1. Dividend Income

Some stocks pay a periodic dividend to investors. This dividend can be higher than current interest rates in some cases and can be an attractive alternative to CDs or treasury securities for moderate investors seeking current income. Many blue-chip stocks pay dividends, and preferred stocks usually pay a dividend equal to a set rate of interest such as 6%. Preferred issues also usually have a higher rate than guaranteed instruments. (For more on dividends, read 5-Star Dividend Stocks.)

These are just some of the advantages that stocks provide to investors. Despite their volatility, stocks as a whole have historically risen in value over time more than any other type of investment. For more information on stocks, visit our section on stocks or consult your broker or financial advisor.

Catch up on your financial news; read Water Cooler Finance: The Unrelenting Claw Of Bernie Madoff.

Related Articles
  1. Mutual Funds & ETFs

    What You Need To Know About Bond ETF Yields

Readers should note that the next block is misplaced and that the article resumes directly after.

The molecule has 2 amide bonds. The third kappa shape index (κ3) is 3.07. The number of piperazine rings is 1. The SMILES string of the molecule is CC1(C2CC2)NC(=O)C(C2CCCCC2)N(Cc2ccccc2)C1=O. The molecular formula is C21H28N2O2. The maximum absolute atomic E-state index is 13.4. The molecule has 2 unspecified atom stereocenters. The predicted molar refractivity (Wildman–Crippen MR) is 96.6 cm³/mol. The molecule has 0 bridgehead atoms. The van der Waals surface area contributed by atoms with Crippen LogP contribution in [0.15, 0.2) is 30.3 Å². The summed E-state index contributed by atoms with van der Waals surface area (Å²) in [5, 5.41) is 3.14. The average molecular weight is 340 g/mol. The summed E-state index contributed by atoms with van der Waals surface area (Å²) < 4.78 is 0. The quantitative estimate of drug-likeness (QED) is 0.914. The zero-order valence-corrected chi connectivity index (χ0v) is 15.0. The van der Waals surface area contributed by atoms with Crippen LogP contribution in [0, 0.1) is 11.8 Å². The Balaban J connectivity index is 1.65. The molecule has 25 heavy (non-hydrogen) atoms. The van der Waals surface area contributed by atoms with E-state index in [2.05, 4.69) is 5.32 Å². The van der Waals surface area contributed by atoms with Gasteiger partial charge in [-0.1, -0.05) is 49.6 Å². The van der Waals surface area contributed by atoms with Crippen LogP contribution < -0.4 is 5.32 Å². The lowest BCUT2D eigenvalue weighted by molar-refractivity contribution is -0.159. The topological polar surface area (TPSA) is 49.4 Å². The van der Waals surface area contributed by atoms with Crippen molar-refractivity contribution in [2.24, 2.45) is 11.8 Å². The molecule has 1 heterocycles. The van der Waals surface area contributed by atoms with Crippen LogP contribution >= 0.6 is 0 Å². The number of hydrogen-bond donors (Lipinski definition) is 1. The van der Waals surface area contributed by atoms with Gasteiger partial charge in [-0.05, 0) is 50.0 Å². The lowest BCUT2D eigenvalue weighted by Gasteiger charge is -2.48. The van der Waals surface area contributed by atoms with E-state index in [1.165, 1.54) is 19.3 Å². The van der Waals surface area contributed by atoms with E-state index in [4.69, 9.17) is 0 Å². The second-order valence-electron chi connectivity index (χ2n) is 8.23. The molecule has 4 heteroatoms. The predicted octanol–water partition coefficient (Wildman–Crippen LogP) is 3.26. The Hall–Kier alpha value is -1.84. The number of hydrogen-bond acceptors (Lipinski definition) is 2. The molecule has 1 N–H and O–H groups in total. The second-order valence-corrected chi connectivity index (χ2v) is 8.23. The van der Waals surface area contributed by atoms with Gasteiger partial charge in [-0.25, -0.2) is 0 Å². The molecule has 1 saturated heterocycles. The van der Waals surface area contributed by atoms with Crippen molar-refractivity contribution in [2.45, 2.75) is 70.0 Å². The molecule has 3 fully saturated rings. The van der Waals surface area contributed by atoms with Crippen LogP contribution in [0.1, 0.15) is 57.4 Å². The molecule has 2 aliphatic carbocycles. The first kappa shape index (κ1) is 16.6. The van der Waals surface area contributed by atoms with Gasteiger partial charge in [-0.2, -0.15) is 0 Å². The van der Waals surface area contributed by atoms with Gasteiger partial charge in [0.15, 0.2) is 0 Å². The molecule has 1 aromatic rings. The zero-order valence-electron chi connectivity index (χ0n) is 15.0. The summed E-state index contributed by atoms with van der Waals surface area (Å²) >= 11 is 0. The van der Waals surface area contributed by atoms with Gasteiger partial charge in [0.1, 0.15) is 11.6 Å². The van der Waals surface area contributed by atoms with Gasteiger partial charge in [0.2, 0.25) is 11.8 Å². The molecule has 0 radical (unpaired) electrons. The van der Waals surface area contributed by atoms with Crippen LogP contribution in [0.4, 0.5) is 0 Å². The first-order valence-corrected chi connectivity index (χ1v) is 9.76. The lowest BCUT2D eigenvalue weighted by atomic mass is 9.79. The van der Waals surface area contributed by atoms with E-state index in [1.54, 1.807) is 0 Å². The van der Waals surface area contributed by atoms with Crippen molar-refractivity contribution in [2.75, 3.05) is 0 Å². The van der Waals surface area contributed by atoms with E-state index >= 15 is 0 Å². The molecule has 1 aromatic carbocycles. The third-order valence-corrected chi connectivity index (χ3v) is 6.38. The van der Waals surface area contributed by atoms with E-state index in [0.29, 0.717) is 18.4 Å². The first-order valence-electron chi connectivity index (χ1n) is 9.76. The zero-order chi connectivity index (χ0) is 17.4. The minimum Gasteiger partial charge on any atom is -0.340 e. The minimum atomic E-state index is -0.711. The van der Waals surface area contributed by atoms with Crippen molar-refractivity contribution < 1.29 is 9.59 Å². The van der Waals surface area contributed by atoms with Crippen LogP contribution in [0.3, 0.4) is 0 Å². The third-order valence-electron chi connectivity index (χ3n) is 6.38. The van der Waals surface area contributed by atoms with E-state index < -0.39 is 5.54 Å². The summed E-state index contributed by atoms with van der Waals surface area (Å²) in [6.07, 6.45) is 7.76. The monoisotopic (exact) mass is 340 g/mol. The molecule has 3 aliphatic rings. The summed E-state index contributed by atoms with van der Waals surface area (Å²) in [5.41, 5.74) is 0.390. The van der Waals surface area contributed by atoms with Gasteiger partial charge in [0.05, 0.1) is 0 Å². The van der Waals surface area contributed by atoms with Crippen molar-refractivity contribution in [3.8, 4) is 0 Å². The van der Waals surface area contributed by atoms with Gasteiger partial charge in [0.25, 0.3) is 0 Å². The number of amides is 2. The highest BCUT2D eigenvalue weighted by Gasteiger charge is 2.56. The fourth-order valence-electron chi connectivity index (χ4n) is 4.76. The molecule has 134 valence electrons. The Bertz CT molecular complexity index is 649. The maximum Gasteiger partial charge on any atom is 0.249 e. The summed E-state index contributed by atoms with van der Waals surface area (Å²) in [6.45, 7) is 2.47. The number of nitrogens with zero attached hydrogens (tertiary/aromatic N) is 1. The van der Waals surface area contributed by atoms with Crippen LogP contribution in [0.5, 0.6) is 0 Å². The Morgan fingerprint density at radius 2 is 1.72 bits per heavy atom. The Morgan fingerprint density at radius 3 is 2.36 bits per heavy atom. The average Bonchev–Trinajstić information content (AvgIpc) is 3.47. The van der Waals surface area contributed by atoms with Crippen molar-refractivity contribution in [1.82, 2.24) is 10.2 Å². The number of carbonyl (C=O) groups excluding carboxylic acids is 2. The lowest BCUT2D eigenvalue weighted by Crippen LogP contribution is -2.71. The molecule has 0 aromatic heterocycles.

When it comes to fixed income investing, yield is an important component of a bond investment’s total return to accurately assess if it's the right move.
  2. Investing

    Picking Apart a Winning New Bond Fund Alternative

    Schooner's Hedged Alternative Income Fund offers a unique strategy, but does its upside potential outweigh its downside risk right now?
  3. Investing Basics

    Got Dividends? Here's How to Reinvest Them

    Reinvesting dividends is almost always a good idea if you intend to hold your shares for the long term, and there are several ways to do it.
  4. Investing

    Short-Term Funds or Fixed Deposits: Is One Better?

    Choosing between short-term funds and fixed deposits? Here's what you need to know.
  5. Investing

    Looking for Alternatives to Invest in Real Estate?

    There are several ways to invest in “real estate” via the stock market, buying stocks and hold them for years. We give you 5 ways to invest in real estate.
  6. Investing Basics

    How Does a Dividend Reinvestment Plan Work?

    A dividend reinvestment plan allows investors to use their dividends to purchase more shares of the corporation’s stock, rather than receiving payment.
  7. Investing

    Why Higher Rates Could Be Good News For Consumers

    While rates remain extraordinarily low by historical standards, in the last few months we have witnessed a modest change in the environment.
  8. Mutual Funds & ETFs

    Why You May Want To Be (And Stay) In Bonds

    Bonds are complicated, and it’s easy to feel intimidated or confused. Fortunately, you don’t need to be a numbers geek to be an informed investor.